New residents help boost Oregon’s population by more than 62,000
Author: Risa Proehl, Population Research Center
Posted: November 16, 2016

Oregon’s population increased by 62,505 largely because of new residents moving to the state, according to new preliminary 2016 estimates from Portland State University’s Population Research Center.

The preliminary July 1 population estimates show that Oregon’s population increased from 4,013,845 in 2015 to 4,076,350 in 2016, or by 62,505. This increase represents a 1.6 percent change, slightly higher than the previous year’s change of 1.3 percent. The population increase in 2016 is over 11,000 higher than growth between 2014 to 2015, surpassing the peak pre-recession growth of 58,000 between 2005 to 2006. The 2016 increase is closer to growth experienced in the early and mid-1990s.

Population growth consists of two factors: natural increase (the number of births minus the number of deaths) and net migration (people moving in minus people moving out). From 2015 to 2016, net migration accounted for roughly 83 percent of Oregon’s population growth. During the past several years, natural increase has been contributing a shrinking share of population increase. Because of a declining fertility rate, the number of annual births has increased only slightly in recent years; and the number of annual deaths will continue to climb due to the wave of aging baby boomers.

The counties that experienced the largest gains in population from 2015 to 2016 have the largest populations. As in the previous many years, Multnomah and Washington counties added the highest number of persons -- around 13,000 residents each. Both Clackamas and Deschutes counties added over 5,000 to their populations; Marion and Lane counties each added around 4,000 to their populations; and Jackson County added over almost 3,000. Collectively, these seven counties accounted for over 80 percent of the statewide population growth this year.

Linn, Yamhill, Benton and Polk counties each added at least 1,000 to their counts. Almost half of Oregon’s 36 counties experienced increases ranging over 100 to 955 persons. Seven counties saw a less than a 100 person change in their populations. Grant County experienced a slight population loss due to the fire that destroyed homes in summer of 2015 and from natural decrease.

Generally, net in-migration has either boosted population growth around the state or has prevented population losses. In counties where a natural decrease is occurring -- over a third of the counties experience a natural decrease, meaning there are more deaths than births -- net in-migration (people moving in) has offset overall population decreases. Net in-migration this past year is estimated to have accelerated in most counties statewide from last year.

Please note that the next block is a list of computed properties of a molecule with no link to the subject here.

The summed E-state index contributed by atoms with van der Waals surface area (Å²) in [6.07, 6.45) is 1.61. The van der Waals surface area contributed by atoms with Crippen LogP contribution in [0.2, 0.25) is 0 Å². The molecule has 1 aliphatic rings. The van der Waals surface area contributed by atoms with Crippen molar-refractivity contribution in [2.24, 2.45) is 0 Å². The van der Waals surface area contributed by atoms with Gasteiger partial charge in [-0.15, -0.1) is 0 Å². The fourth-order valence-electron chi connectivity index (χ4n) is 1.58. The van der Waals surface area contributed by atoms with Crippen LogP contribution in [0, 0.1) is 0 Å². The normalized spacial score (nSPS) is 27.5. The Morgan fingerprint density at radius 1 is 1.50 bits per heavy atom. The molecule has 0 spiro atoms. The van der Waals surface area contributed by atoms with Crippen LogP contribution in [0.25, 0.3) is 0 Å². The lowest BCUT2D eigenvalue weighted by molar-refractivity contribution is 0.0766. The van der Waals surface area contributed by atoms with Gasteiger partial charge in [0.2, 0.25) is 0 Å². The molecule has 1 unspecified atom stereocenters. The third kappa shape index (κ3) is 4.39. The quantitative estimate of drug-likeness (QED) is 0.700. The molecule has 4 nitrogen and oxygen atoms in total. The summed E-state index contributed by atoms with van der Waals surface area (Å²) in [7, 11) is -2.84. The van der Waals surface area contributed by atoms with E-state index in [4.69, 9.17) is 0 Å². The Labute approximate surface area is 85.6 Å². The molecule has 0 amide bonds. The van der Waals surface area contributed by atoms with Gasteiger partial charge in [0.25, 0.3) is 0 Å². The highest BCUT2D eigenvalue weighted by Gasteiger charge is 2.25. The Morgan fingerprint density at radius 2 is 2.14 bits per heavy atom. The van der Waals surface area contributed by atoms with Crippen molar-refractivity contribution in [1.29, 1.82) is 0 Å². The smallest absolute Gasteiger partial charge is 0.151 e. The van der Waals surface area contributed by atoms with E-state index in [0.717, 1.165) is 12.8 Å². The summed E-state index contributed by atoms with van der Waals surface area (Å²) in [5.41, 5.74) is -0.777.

In terms of growth rates, six counties saw increases at higher rates than the state rate of 1.6 percent. Deschutes County experienced the largest percentage gain of 3.5 percent followed by Crook (2.3), Washington (2.3), Hood River (2.0), Clackamas (1.9) and Multnomah (1.7) counties. Thirty-seven of Oregon’s 242 cities experienced population growth in the past year at rates higher than the state. For smaller cities, sharp spikes in the growth rate could mean the increase of just a few people.

Other highlights include:

  • Oregon’s incorporated cities have gained 39,460 people from 2015 to 2016, with a combined 2016 total population of 2,816,400.
  • The preliminary estimates reveal at least small population increases in more than half of Oregon’s 242 incorporated cities from July 1, 2015 to June 30, 2015, with 35 cities adding more than 100 persons.
  • Thirty-nine cities and towns are estimated to have a population change of between 100 and 900 during the period, led by Albany and Wilsonville.
  • Four cities, scattered throughout Oregon are estimated to have between 5 and 35 fewer persons in 2016 than in 2015.

PSU’s Population Research Center produces annual population estimates for Oregon and its counties and incorporated cities using the most recent available data. These estimates are based on fluctuations in the numbers of housing units, persons residing in group quarter facilities, births and deaths, students enrolled in public school, persons employed, Medicare enrollees, State and Federal tax exemptions, Oregon driver license holders as well as counts in other administrative data that are symptomatic of population change.

The preliminary population estimates are subject to revision during a month review period. The final July 1 population estimates will be certified by Dec. 15. The annual population estimates are revised quarterly to account for annexations throughout the year.

The preliminary population estimates can be found on PRC’s website by visiting